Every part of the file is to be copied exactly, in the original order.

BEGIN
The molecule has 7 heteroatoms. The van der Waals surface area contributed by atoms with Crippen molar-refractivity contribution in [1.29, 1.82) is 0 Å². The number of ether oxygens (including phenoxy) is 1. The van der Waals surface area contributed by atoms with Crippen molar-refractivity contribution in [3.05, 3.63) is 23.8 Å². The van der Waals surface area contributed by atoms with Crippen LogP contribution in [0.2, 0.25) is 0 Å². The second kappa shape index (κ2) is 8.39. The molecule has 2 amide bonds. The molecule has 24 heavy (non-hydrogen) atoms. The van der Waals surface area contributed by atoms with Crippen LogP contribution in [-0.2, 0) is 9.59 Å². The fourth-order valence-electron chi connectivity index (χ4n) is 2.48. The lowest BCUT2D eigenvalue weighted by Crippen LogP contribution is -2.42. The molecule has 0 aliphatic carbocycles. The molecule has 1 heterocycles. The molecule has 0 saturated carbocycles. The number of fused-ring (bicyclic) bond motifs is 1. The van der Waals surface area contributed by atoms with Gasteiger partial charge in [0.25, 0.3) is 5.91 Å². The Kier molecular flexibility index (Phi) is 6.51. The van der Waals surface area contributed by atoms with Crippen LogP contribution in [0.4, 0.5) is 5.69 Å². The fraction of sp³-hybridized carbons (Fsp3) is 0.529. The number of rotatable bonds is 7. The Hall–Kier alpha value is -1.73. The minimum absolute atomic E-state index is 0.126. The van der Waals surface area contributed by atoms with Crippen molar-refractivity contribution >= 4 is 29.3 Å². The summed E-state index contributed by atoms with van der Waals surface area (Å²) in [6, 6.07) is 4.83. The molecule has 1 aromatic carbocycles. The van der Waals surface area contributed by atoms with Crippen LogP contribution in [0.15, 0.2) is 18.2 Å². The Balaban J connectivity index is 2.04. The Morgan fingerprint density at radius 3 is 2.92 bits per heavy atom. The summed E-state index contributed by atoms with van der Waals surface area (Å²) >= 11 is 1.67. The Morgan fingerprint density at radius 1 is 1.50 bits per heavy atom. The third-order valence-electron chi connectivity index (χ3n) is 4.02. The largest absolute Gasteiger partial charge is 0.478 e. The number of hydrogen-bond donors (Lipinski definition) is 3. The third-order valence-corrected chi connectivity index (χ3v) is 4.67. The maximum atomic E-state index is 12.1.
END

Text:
The molecule has 7 heteroatoms. The van der Waals surface area contributed by atoms with Crippen molar-refractivity contribution in [1.29, 1.82) is 0 Å². The number of ether oxygens (including phenoxy) is 1. The van der Waals surface area contributed by atoms with Crippen molar-refractivity contribution in [3.05, 3.63) is 23.8 Å². The van der Waals surface area contributed by atoms with Crippen LogP contribution in [0.2, 0.25) is 0 Å². The second kappa shape index (κ2) is 8.39. The molecule has 2 amide bonds. The molecule has 24 heavy (non-hydrogen) atoms. The van der Waals surface area contributed by atoms with Crippen LogP contribution in [-0.2, 0) is 9.59 Å². The fourth-order valence-electron chi connectivity index (χ4n) is 2.48. The lowest BCUT2D eigenvalue weighted by Crippen LogP contribution is -2.42. The molecule has 0 aliphatic carbocycles. The molecule has 1 heterocycles. The molecule has 0 saturated carbocycles. The number of fused-ring (bicyclic) bond motifs is 1. The van der Waals surface area contributed by atoms with Gasteiger partial charge in [0.25, 0.3) is 5.91 Å². The Kier molecular flexibility index (Phi) is 6.51. The van der Waals surface area contributed by atoms with Crippen LogP contribution in [0.4, 0.5) is 5.69 Å². The fraction of sp³-hybridized carbons (Fsp3) is 0.529. The number of rotatable bonds is 7. The Hall–Kier alpha value is -1.73. The minimum absolute atomic E-state index is 0.126. The van der Waals surface area contributed by atoms with Crippen molar-refractivity contribution >= 4 is 29.3 Å². The summed E-state index contributed by atoms with van der Waals surface area (Å²) in [6, 6.07) is 4.83. The molecule has 1 aromatic carbocycles. The van der Waals surface area contributed by atoms with Crippen LogP contribution in [0.15, 0.2) is 18.2 Å². The Balaban J connectivity index is 2.04. The Morgan fingerprint density at radius 3 is 2.92 bits per heavy atom. The summed E-state index contributed by atoms with van der Waals surface area (Å²) >= 11 is 1.67. The Morgan fingerprint density at radius 1 is 1.50 bits per heavy atom. The third-order valence-electron chi connectivity index (χ3n) is 4.02. The largest absolute Gasteiger partial charge is 0.478 e. The number of hydrogen-bond donors (Lipinski definition) is 3. The third-order valence-corrected chi connectivity index (χ3v) is 4.67. The maximum atomic E-state index is 12.1.